Note: many sources tout Barn Owls as a useful bird of prey for which to build nest boxes, but there are very few records of Barn Owls in the Okanagan and Simlkameen, so these boxes are not recommended here

Beneficial Insects

Many beneficial insects help reduce pests by getting to the root of the problem and either eating or parasitizing eggs and larvae of pest insects before the pests can reproduce further. While no beneficial wildlife, whether insects or larger animals, can completely eliminate pest species, they can help reduce the population to a level manageable by mechanical means and with little to no chemical intervention For more on attracting and maintaining populations of helpful insects, see the Pollinators page

Predatory Insects

Other helpful wildlife

There are several other wildlife species that sometimes get an undeserved bad rap in agricultural settings. Properly managed, they can provide excellent bird and rodent control in the orchard.

Badgers were once hated by ranchers for their deep burrows but it is now know that they are excellent predators of gophers and other rodents. They are critically endangered due to habitat loss and persecution, so seeing a badger on the farm is a special occurrence indeed

Snakes, also often reviled due to fears and misconceptions, also provide valuable rodent control. Non-venemous Gophersnakes (left) are excellent climbers and will also feast on eggs and nestlings of birds such as starlings and robins. Although Rattlesnakes are venomous, they are also very shy and do not seek out humans. Safe coexistence can be achieved with a little knowledge, management, and respect for personal space. Gartersnakes and Yellow-bellied Racers also eat grasshoppers and other large defoliating insects.

(Okanagan Similkameen Stewardship offers free or low-cost Snake Smart workshops to local farms and farm crews to help reduce fears and conflict around snakes. Contact us to learn more)

Coyotes, weasels, and bobcats will also all chow down on pest rodents if present on the farm, though if there are chickens or other small animals on the property, extra care must be taken to protect the coop or enclosure.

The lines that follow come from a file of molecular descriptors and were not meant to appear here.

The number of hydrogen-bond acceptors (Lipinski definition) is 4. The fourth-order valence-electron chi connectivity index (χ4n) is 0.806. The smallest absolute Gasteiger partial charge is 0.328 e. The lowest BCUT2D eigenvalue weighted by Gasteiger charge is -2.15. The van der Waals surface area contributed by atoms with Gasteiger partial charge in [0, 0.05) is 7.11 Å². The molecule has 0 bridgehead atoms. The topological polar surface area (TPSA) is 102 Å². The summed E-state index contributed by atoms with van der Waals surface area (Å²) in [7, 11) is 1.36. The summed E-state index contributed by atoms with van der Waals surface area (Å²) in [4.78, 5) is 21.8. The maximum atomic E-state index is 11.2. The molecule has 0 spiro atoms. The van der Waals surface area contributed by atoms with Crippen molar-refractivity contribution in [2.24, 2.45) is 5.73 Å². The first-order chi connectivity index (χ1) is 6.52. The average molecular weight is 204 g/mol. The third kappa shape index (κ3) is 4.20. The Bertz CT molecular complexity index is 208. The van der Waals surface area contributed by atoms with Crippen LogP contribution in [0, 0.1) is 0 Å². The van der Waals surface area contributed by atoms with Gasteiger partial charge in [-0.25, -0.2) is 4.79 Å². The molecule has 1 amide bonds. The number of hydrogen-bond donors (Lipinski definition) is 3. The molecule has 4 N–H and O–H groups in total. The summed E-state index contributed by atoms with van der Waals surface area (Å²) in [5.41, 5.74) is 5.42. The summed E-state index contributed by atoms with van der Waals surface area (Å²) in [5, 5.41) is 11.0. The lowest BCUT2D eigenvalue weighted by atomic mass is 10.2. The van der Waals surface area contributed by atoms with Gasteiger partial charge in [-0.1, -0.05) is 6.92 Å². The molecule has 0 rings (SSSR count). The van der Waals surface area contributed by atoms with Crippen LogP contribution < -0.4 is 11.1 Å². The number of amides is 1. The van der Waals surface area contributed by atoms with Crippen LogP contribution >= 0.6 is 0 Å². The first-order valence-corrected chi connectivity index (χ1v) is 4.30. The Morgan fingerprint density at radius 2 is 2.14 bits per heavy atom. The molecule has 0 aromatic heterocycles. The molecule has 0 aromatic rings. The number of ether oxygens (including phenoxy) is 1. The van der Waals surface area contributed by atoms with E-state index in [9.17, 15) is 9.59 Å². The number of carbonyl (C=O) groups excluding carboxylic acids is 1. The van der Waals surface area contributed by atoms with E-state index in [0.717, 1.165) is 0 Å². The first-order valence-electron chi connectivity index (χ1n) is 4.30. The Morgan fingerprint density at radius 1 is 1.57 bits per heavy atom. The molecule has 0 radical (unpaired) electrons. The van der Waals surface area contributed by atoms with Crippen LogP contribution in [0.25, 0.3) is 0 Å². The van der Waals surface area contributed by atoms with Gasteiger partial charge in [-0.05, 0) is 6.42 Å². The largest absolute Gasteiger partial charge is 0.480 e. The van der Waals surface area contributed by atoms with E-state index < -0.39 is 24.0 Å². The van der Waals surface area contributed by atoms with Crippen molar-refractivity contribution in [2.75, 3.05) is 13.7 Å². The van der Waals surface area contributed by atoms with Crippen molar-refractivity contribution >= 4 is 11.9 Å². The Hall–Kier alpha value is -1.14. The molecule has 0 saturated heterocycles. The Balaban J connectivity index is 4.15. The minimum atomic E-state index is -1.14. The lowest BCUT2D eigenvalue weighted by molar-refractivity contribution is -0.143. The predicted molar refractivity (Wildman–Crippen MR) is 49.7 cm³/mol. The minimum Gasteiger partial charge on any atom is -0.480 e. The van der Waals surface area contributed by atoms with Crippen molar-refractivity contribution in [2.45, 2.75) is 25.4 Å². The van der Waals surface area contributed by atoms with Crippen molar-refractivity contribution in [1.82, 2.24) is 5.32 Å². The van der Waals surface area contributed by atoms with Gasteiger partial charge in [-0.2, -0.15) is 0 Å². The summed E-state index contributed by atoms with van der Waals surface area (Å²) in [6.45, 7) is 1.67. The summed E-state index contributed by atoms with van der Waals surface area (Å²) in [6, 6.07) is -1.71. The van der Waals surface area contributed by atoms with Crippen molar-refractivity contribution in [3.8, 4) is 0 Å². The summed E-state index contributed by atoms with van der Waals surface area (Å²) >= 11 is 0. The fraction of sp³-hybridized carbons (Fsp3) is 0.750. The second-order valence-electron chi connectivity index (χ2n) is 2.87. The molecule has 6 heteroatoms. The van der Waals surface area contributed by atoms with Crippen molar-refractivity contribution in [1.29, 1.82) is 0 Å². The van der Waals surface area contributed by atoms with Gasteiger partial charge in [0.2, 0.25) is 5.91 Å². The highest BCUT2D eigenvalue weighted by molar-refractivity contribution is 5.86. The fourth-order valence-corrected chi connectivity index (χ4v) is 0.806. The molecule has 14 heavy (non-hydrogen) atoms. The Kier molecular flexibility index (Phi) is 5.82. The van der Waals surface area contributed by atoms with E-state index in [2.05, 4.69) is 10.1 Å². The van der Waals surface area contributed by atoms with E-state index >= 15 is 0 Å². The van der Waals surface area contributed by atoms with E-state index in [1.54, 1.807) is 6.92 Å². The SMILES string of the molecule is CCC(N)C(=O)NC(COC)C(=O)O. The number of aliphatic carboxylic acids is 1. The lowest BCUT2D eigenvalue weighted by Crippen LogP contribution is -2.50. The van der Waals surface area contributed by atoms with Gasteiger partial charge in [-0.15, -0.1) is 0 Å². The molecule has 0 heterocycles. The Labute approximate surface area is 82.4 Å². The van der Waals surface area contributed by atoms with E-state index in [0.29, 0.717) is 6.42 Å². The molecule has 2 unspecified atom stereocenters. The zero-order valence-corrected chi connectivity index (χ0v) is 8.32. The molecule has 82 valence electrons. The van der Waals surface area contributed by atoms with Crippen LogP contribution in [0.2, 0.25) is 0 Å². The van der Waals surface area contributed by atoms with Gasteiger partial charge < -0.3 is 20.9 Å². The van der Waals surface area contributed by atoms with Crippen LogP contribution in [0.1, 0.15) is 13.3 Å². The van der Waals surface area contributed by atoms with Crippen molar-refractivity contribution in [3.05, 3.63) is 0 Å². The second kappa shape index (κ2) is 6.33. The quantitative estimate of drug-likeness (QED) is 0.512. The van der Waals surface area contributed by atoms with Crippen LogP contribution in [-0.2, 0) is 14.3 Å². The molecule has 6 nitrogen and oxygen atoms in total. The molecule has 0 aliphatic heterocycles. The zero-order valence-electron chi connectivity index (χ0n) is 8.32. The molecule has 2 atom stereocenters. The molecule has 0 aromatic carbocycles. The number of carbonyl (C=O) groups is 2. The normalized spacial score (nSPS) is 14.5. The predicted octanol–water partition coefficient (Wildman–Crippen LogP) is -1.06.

Other Helpful Wildlife

Natural habitats on the farm

Leaving large natural habitat areas undisturbed is the best practice to encourage helpful songbirds and birds of prey in the orchard, as it providfes the best quality area for nesting, roosting and resting. They provide food for the birds when food in the orchard is scarce, eg in winter, and they also provide shelter from predators, orchard sprays, and inclement weather.

Natural areas act as windbreaks and provide soil stability.  If there is a natural water source nearby, such as a pond or seepage area, the water can act as a temperature regulator, cooling the air during heat waves and reducing the severity of cold snaps. Beneficial insects are also found in abundance in natural habitat areas.

showy phlox in small forest opening

Further Reading

The following resources are information-only. Find the Financial Assistance page here

NestWatch: All About Birdhouses
https://nestwatch.org/learn/all-about-birdhouses/

Alberta Ministry of Agriculture and Irrigation: Integrated Pest Management module

https://www1.agric.gov.ab.ca/$department/deptdocs.nsf/all/prm12233/$FILE/farmer_pesticide_5.pdf

US National Institute of Food and Agriculture: Integrated Pest Management (bottom of page has excellent external resources)

https://www.nifa.usda.gov/grants/programs/integrated-pest-management-program-ipm